To start with, Kyle gets to work sketching from the script. Because he isn’t fond of doing thumbnail layouts, he starts with very light pencils. He sketches the outline of the characters and their action; they practically look like stick figures at this point. 

When he’s happy with the positions and the size of the panels, he starts filling in the rough sketches with details, adding bulk to the bodies and working on facial expressions.

Around this time Kyle will take a camera-phone picture of the page or a given panel and send it to me. I’ll look it over and give him feedback: “Wow, looks great!” or, “I can’t quite make out what that is” or, “Can we try a different angle?” Once we agree on the pencils, he starts inking.

The next step is lettering the pages, where we add all the dialogue and thought balloons and the caption boxes (like “Meanwhile…”). Kyle scans his finished pages and sends them to me. Our letterer, Christina Mackin, uses a program called Adobe InDesign to draw and position the balloons in the panels. We have two special fonts for the comic, both from BlamBot.com: Anime Ace 2.0 for dialogue, and Badaboom for sound effects. (These fonts are free to download for personal use, although our publisher, Candlewick Press, paid a licensing fee to use them for the printed book.)

Finally, the pages are colored using Adobe PhotoShop. The easiest method would be to pick a color and use the paintbucket feature to fill in a whole section, such as Smash’s glove or mask or goggles. However, because Kyle only sketched in the art with pencils instead of using solid ink lines for Trial by Fire, the lines were often rough or incomplete, which meant clicking on paintbucket could fill the entire panel with one color instead of just the gloves.

So Christina, who was also one of our colorists for the book, had to painstakingly color in every piece of the panel, much as you would the pages of a coloring book. She laid down the flats (a basic wash of all the colors) and then the pages were passed along to Sarah Barrie Fenton, who added shading, highlights, and visual effects. With the use of finished inks from here on out, the coloring should be much faster and easier for future books.

That’s our process! Thanks for reading! We invite you to pick up a copy of Smash: Trial by Fire and see for yourself how the process comes together in the final result.

Cynsational Notes & Giveaway
 
From Chris’s website: “Chris A. Bolton has written short fiction, stage plays, sketch comedy, and screenplays. He wrote and directed a web-series called Wage Slaves and had his first professional short story published in Portland Noir (Akashic Press, 2009). He…lives in Portland, Oregon.”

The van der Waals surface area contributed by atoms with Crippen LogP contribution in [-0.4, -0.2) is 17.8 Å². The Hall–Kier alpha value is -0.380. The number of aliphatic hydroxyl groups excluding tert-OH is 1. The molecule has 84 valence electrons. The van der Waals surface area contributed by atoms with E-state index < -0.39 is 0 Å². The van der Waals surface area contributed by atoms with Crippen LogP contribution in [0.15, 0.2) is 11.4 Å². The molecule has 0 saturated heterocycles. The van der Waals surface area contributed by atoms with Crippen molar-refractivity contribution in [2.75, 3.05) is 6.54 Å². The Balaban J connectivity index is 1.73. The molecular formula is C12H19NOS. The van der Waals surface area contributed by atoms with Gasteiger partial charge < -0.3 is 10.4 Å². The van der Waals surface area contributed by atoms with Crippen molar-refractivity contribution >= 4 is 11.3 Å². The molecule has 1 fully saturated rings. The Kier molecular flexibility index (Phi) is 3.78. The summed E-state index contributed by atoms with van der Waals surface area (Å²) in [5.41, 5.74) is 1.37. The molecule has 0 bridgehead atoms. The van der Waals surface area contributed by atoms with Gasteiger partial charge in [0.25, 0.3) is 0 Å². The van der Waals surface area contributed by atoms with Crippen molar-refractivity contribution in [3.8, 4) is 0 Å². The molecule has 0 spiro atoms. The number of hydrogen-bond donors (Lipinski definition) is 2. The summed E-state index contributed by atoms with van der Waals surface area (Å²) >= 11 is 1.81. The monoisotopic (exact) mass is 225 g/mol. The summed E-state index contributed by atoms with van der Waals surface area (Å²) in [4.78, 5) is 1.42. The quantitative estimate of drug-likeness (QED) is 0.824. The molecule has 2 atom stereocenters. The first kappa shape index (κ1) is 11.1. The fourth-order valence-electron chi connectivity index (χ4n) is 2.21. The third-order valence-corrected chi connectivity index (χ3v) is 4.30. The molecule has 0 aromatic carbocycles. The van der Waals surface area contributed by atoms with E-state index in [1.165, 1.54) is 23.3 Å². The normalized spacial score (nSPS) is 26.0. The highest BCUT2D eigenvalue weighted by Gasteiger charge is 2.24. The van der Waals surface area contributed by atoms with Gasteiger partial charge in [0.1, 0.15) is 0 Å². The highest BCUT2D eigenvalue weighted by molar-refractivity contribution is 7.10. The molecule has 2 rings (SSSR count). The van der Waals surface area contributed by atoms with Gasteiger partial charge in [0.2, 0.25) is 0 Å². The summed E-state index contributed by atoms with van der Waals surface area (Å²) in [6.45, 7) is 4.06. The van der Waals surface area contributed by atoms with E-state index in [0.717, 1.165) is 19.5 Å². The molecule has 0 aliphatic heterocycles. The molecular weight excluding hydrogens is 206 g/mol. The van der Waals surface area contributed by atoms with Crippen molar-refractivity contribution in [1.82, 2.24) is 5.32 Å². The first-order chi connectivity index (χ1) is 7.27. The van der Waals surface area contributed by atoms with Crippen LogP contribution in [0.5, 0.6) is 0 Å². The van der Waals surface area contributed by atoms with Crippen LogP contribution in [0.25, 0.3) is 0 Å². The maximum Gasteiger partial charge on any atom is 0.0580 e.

Check out other stops on the Smash: Trial by Fire blog tour.

Enter to win one of three copies of Smash: Trial by Fire by Chris A. Bolton, illustrated by Kyle Bolton (Candlewick, 2013). Publisher sponsored. Eligibility: North America.

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Guest Post: Ellen Booraem on World Building: Undertaking an Underworld

By Ellen Booraem
for Cynthia Leitich Smith‘s Cynsations

Texting the Underworld (Dial, 2013), my latest middle-grade fantasy, is set partly in South Boston, Massachusetts, and partly in (you guessed it) the Underworld.

Psychologically, Southie is an island, separated from the rest of the world by Fort Point Channel and Boston Harbor. It’s famed as a traditionally Irish bastion. Today, though, its public schools look like the United Nations.

If Southie can achieve diversity, surely the afterlife can follow suit?

Texting the Underworld is about a banshee—my lighthearted version of the Irish ancestral spirit who wails when a family member is on the way out. Ashling, a young banshee, visits 12-year-old Conor O’Neill to say that someone in his family is going to die, and he sets out to prevent the death.

I was in a solidly Celtic state of mind when I started the book. As I researched, though, it became obvious that the traditional Irish afterlife was not going to meet my needs. I wanted everyone to be reincarnated, and by most accounts the ancient Irish awarded new lives only to heroes. Anyway, stories of the Irish Otherworld make it sound so pleasant—blue skies, gentle breezes, music, feasting—that you can’t imagine anyone wanting to leave.

Most important, logic dictated that the afterlife would have to serve everybody, not just the Irish. And so, singing happy research songs to myself, I set out to build a multicultural hereafter.

I liked the Celtic idea of an “otherworld” that exists alongside ours, although my Irish characters call it “the Other Land” because it sounds better. The traditional Celtic Otherworld is accessible either by traveling to an island or delving underground. Most cultures do like their dead to be firmly underfoot, so I decided Conor and friends would first travel to an island, then make their way down a tunnel into a network of caverns. The non-Celts they meet call the place the Underworld.

I had several useful books on Celtic traditions and world beliefs, but I have to say Google was my friend. There’s a lovely list of “death deities” on Wikipedia—that’s where I found my favorite Underworld character: Nergal, the Babylonian Lord of the Dead who’s often depicted as half lion.

(I hasten to add that I use Wikipedia as a first stop in research but never the last. As an old journalist, I always shoot for three sources.)

The Egyptians contributed Anubis, although my version no longer weighs the souls of the dead for judgment. Charon came from the Greeks, except he’s a portal guard rather than a boatman, and Oya represents the Yoruba tradition. Another of my portal guards, the Cailleach, is named for a Scottish/Irish winter goddess but is heavily influenced by Dickens’s Ghost of Christmas Future, J.K. Rowling’s dementors, and every irritable old lady I’ve ever known. (I won’t name any of them, thanks for asking.)